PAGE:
It was a nice regular season for the lefty, however. Yarbrough posted a 3.56 ERA/3.80 FIP while posting an elite walk rate of just 1.94 BB/9 across 11 appearances (nine starts) and 55.2 innings. Yarbrough has been a reliable arm for the Rays between the rotation and bullpen since debuting in 2018 as he owns a career 3.94 ERA/3.87 FIP in 344.2 career regular-season frames.
He’ll look to lower his 47.2% fly-ball rate in these playoffs in tonight’s outing, but he posted a tiny 29.3% mark in the regular season while allowing only 25.1% hard contact as well, so his solid 0.81 HR/9 from the regular season makes sense.
The Dodgers showed why they were arguably the best offense in baseball against right-handed piching last night as they got to Morton early and often in that one.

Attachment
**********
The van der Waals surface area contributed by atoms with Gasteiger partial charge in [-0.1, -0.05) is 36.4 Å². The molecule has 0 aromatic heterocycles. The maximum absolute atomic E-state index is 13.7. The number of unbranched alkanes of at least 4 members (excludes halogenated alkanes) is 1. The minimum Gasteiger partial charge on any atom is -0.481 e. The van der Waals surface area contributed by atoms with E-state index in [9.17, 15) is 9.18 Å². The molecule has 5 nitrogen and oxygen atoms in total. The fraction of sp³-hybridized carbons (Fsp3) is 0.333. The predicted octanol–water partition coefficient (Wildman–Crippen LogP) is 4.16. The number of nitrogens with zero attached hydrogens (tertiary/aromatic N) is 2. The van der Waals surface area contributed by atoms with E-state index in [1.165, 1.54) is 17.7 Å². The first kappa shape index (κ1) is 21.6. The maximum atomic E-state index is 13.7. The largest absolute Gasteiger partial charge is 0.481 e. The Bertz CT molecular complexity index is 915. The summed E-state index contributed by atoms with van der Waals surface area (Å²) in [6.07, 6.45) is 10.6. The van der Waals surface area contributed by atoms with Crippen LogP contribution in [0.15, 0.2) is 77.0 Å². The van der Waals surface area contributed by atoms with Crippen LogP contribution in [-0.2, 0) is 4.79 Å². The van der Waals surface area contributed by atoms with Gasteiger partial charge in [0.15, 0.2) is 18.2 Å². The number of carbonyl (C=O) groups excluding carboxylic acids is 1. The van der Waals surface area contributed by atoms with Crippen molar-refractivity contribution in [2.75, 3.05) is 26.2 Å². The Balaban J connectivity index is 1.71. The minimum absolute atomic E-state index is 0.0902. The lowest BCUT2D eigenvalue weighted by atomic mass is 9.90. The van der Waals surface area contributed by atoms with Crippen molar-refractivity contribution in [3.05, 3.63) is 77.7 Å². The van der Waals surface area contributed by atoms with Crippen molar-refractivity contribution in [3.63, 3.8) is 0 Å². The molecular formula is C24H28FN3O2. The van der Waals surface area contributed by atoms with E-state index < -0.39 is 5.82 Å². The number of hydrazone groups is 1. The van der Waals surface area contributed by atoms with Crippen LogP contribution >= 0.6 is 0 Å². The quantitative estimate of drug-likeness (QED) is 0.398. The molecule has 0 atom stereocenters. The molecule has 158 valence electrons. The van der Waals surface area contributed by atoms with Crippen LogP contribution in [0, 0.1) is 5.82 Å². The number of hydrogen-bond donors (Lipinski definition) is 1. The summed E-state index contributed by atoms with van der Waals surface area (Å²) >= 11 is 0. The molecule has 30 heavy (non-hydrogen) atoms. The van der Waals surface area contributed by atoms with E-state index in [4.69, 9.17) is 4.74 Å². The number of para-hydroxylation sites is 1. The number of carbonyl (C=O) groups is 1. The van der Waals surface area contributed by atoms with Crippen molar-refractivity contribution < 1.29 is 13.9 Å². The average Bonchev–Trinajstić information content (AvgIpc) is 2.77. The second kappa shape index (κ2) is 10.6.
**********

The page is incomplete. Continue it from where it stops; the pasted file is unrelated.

Their .255 wOBA against righties ranked second and their .240 ISO first in the regular season, and they’ve teed off on both Tyler Glasnow and Morton in this series so far, two of the better right-handers in the American League.
That said, the left-handed Snell was able to keep the Dodgers’ offense in check in Game 2 and it makes sense as the Dodgers were noticeably worse versus left-handed pitching this season.
I mean, they weren’t bad by any means as they remained a top-10 offense versus lefties, but nonetheless the numbers were down across the board. They finished eighth with a .335 wOBA versus lefties and sixth with a .192 ISO against them. Again, still quality numbers but nonetheless far below their work against righties.